story by Claire Miller
The College of Education & Human Development’s Adult Literacy Research Center (ALRC) awarded $10,000 in grant funding among three Georgia State University students to further their research in adult literacy.
The ALRC’s new Research Support Grant Program awards up to $5,000 each to master’s and doctoral students affiliated with the center to “promote research that will support future research initiatives in adult literacy.”
Daniel Feller, a doctoral student in the college’s Department of Learning Sciences, received $3,333 for his project entitled, “Exploring the Ability of Struggling Adult Readers to Generate Bridging Inferences in Visual Narratives: A Comparison of Eye Tracking Methodologies.” His work focuses on eye tracking as a way to assess comprehension, and this project will test different types of eye trackers to find the one best suited for this type of research. After that, Feller hopes to conduct additional work in the field with struggling adult readers.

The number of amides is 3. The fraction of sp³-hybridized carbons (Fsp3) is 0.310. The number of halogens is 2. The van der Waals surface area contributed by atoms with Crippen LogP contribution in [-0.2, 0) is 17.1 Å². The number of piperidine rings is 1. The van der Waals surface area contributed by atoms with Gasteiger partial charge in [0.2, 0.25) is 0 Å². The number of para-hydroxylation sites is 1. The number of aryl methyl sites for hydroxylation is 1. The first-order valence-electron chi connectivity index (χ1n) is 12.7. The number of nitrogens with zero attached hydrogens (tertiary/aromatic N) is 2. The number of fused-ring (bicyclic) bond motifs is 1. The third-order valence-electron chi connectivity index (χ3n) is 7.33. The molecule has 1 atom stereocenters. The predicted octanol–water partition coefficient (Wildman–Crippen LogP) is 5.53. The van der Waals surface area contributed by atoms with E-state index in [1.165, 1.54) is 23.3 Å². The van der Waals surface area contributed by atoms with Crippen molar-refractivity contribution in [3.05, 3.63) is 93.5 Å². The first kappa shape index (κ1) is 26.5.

Rurik Tywoniw, a doctoral student in the Department of Applied Linguistics and ESL in Georgia State’s College of Arts and Sciences, received $4,965 for a project entitled, “Investigating Reading Behavior and Inference-Making in Advanced L2 Reading Comprehension Assessment Tasks.” This project focuses on second language proficiency, reading tasks and reading comprehension outcome scores, and whether current academic reading tests are a true measure of the cognitive processes necessary to meet reading demands.
Katia Regina Monteiro Vanderbilt, a doctoral student in the Department of Applied Linguistics and ESL, received $1,000 for her project entitled, “Developing and Testing Alternative Benchmarks of Lexical Sophistication: L2 Lexical Frequency, Semantic Context, and Word Recognition Indices.” Her research seeks to develop effective assessment tools for evaluating adults’ second language writing quality and development.
“There is a wide gap in the U.S. in which adults with low basic literacy skills are simply not equipped with college and career readiness skills,” said Iris Feinberg, Adult Literacy Research Center associate director. “Through their research, our center’s Ph.D. students are working to find ways to improve opportunities for adults with low basic skills.”
For more information about the Adult Literacy Research Center, click here.